May 10, 1913
Mother’s Day was born on May 10, 1913 when U.S. Rep. James Thomas Heflin of Alabama introduced Resolution 103, requesting President Woodrow Wilson, members of his cabinet, the U.S. Senate, the U.S. House of Representatives and other federal officials to wear white carnations or “some other white flower” to honor mothers. Heflin said that mothers are “the greatest source of our country’s strength and inspiration.” The tradition of wearing white carnations – and later, red carnations – spread across the nation. With the positive response to the 1913 resolution, Heflin introduced formal legislation a year later, designating the second Sunday in May as Mother’s Day. After quickly passing the House and being directed through the Senate, the bill went to Wilson’s desk on May 8, 1914 and became law the same day.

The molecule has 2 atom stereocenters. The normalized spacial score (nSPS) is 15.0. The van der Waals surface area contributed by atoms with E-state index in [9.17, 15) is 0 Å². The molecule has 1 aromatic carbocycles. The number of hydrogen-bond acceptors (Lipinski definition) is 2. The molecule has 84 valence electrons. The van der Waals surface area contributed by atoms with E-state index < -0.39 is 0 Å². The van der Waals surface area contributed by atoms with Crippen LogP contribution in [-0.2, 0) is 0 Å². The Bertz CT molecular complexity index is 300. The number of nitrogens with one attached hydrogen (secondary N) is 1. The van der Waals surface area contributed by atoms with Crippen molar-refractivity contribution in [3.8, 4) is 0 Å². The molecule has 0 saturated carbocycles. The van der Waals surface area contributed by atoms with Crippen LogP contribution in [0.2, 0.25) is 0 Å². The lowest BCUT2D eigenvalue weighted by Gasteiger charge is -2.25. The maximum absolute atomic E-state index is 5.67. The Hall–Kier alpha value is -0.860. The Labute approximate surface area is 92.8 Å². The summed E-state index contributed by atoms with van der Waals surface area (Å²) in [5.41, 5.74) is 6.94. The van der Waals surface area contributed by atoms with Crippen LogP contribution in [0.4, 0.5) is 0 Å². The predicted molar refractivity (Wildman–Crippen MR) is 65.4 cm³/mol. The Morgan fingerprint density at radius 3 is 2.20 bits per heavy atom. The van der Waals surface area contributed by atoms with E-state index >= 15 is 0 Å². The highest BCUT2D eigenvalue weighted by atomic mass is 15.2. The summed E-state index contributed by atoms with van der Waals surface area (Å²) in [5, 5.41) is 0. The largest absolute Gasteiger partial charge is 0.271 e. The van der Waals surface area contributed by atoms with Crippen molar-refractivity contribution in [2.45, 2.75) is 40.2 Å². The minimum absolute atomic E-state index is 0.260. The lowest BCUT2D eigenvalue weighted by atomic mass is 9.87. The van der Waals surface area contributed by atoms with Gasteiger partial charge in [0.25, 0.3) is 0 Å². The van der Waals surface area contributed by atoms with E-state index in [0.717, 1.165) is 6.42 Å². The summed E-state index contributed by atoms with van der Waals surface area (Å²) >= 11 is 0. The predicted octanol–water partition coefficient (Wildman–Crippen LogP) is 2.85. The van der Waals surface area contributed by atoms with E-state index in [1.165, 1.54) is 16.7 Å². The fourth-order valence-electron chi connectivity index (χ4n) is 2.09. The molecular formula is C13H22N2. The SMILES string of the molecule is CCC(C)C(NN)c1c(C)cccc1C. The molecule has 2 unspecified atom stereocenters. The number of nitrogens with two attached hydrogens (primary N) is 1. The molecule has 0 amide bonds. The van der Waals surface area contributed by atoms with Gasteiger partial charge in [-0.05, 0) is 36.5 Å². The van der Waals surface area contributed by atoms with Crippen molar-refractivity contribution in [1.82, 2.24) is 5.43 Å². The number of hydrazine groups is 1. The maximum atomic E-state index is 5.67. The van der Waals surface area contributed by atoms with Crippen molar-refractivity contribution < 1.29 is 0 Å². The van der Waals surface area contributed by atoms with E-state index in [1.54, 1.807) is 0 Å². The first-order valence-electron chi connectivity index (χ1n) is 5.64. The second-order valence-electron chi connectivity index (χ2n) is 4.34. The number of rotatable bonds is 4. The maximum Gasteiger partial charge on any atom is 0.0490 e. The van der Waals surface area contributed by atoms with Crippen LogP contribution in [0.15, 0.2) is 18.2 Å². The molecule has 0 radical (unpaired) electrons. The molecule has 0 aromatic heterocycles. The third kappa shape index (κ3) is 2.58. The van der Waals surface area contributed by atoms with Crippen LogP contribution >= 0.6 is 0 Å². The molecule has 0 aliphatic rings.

Read more at the United States House of Representatives.
For more on Alabama’s Bicentennial, visit Alabama 200.